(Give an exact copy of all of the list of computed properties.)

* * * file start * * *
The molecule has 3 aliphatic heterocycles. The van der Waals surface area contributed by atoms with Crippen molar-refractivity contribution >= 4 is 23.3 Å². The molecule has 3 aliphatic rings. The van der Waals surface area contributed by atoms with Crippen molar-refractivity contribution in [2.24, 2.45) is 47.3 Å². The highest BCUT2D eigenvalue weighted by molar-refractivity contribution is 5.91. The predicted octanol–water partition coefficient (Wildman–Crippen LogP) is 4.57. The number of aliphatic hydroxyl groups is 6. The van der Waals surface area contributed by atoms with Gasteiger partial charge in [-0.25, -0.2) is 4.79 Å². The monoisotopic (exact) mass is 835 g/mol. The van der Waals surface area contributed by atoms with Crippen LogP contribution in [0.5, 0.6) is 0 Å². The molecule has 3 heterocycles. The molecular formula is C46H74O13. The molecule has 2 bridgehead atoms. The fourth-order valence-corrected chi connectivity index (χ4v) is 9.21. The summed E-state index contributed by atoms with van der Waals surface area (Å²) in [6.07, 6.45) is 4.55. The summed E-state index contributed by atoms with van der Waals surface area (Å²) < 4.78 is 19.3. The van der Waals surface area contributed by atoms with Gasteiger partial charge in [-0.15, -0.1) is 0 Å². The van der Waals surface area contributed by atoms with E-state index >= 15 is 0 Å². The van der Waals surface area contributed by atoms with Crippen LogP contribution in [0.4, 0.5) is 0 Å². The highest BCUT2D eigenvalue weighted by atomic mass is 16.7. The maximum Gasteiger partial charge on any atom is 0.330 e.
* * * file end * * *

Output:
The molecule has 3 aliphatic heterocycles. The van der Waals surface area contributed by atoms with Crippen molar-refractivity contribution >= 4 is 23.3 Å². The molecule has 3 aliphatic rings. The van der Waals surface area contributed by atoms with Crippen molar-refractivity contribution in [2.24, 2.45) is 47.3 Å². The highest BCUT2D eigenvalue weighted by molar-refractivity contribution is 5.91. The predicted octanol–water partition coefficient (Wildman–Crippen LogP) is 4.57. The number of aliphatic hydroxyl groups is 6. The van der Waals surface area contributed by atoms with Gasteiger partial charge in [-0.25, -0.2) is 4.79 Å². The monoisotopic (exact) mass is 835 g/mol. The van der Waals surface area contributed by atoms with Crippen LogP contribution in [0.5, 0.6) is 0 Å². The molecule has 3 heterocycles. The molecular formula is C46H74O13. The molecule has 2 bridgehead atoms. The fourth-order valence-corrected chi connectivity index (χ4v) is 9.21. The summed E-state index contributed by atoms with van der Waals surface area (Å²) in [6.07, 6.45) is 4.55. The summed E-state index contributed by atoms with van der Waals surface area (Å²) < 4.78 is 19.3. The van der Waals surface area contributed by atoms with Gasteiger partial charge in [-0.15, -0.1) is 0 Å². The van der Waals surface area contributed by atoms with E-state index >= 15 is 0 Å². The van der Waals surface area contributed by atoms with Crippen LogP contribution in [0.4, 0.5) is 0 Å². The highest BCUT2D eigenvalue weighted by atomic mass is 16.7. The maximum Gasteiger partial charge on any atom is 0.330 e.